My Nominees: 

  1. The Year in London
  2. arie-bea
  3. Indian Love Story
  4. One Woman
  5. More Than Beer and Waffles
  6. Red Velvet Ratatouille
  7. by Jimmy
  8. Girls In White Dresses
  9. erinlouisehunt.
  10. Mara Eastern’s Personal Blog

How to Fake Confidence

‘Believe you can and you’re halfway there’- it really does work! Believe you can and it is possible to conquer anything! Half of what you want to portray is in your mindset the other half is acting it out. As cliche as it sounds, believing you can do something means you are more likely to achieve your goals because your positive thinking will allow you to progress. Scared of heights? Tell yourself you can do it and go skydiving! If you believe in yourself and in your abilities other will also.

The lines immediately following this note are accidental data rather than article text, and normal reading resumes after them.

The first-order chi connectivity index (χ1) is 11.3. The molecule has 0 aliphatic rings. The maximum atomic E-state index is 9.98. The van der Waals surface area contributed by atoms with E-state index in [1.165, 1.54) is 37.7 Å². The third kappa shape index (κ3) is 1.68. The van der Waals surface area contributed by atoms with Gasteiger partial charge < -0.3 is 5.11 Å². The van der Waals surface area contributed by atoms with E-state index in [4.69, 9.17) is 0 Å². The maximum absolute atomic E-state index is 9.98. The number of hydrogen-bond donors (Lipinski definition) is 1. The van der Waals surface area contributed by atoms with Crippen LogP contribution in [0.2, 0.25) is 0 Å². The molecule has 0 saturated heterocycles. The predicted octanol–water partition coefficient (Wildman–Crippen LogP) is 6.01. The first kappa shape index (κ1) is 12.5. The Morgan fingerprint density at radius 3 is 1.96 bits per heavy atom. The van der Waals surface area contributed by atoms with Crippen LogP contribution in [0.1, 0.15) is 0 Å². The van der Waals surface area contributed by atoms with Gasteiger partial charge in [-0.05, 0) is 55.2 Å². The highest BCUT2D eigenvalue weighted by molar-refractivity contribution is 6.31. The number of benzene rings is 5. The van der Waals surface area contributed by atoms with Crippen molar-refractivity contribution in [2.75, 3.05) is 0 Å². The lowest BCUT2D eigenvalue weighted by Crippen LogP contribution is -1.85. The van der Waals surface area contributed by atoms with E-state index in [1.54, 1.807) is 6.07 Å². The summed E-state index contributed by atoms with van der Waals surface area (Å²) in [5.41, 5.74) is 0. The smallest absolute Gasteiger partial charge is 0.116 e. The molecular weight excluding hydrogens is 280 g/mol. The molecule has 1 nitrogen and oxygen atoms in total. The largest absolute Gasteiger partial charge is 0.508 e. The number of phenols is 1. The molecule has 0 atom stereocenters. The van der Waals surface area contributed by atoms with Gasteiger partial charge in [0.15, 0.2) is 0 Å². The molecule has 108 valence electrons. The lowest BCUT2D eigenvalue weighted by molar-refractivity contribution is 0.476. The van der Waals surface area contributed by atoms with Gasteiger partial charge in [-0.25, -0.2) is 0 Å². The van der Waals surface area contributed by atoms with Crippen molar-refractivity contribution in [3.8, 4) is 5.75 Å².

We grow up thinking that figures of authority in our lives are naturally confident, our teachers, bosses and those in management. But confidence is something that is gained over time and regardless of how many times an individual has done something, feeling nervous is natural (believe me because I have had lecturers admit this during presentation preparation sessions!). There will always be hiccups along the way, it’s all about moving past those incidences and learning from them. Everything in life is an experience that makes you stronger and better and allows you to understand and progress.

These are my essential ‘Faking Confidence’ rules: